So, for some bodily functions that are crucial for 50% of one's lifetime, one can at least expect proper sanitation, water, and infrastructure. However, unfortunately, 35% of the global population struggles to access these basic needs.

Periods and their effect on our overall well-being

When girls feel like doing nothing when on periods, why is it like that? Maybe because they feel lazy? Most people might think that. But no, it is so much more than that.

The feeling of exhaustion and sadness is just an indicator of how overall well-being depends on menstrual health. We cannot emphasize the importance of caring for menstrual health enough to preserve overall well-being.

  • Menstrual health and physical health

Menstruation is a natural biological occurrence that women experience. However, it is not always a cakewalk. During periods, women tend to share several distressing symptoms like pain, blues, and other discomfort.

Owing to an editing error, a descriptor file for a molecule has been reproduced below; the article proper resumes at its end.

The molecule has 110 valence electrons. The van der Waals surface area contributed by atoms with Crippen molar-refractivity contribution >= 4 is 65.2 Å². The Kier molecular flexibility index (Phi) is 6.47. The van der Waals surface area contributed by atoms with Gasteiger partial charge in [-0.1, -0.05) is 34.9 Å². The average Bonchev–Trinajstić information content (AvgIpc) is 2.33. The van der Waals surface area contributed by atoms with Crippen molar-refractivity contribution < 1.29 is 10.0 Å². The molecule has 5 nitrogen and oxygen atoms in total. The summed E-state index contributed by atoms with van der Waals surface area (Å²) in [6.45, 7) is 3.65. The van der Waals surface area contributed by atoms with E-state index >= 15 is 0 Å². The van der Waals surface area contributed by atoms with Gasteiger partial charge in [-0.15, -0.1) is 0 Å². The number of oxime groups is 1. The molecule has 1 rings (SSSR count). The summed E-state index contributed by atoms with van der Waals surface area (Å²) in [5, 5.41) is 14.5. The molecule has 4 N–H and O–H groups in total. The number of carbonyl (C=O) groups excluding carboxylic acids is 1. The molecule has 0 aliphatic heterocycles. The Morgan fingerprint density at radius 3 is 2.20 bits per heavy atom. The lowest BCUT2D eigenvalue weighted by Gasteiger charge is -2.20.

Prioritising menstrual health means preventing future health complications. This is why menstrual hygiene initiative programs are the need of the hour. Only a proactive approach can ensure the prevention of any medical adversities.

  • Menstrual health and reproductive health

Periods are an indicator of health and well-being. It is essential to the women's reproductive system. So, menstrual health is not restricted solely to the menstrual cycle. Ignoring menstrual health concerns can lead to overlooking medical issues like infections, polycystic ovarian syndrome (PCOS), etc.

Having an open dialogue about periods ensures awareness among people. Women can visit hospitals if they experience any deviation. However, they must have proper menstrual education to understand it might be an emergency.

  • Menstrual health and mental health

There is a lot of stigma and taboo around 'periods’. Society loves to treat periods as if it were a disease. This perpetual shame that makes us whisper about a healthy and normal bodily process is unfortunate.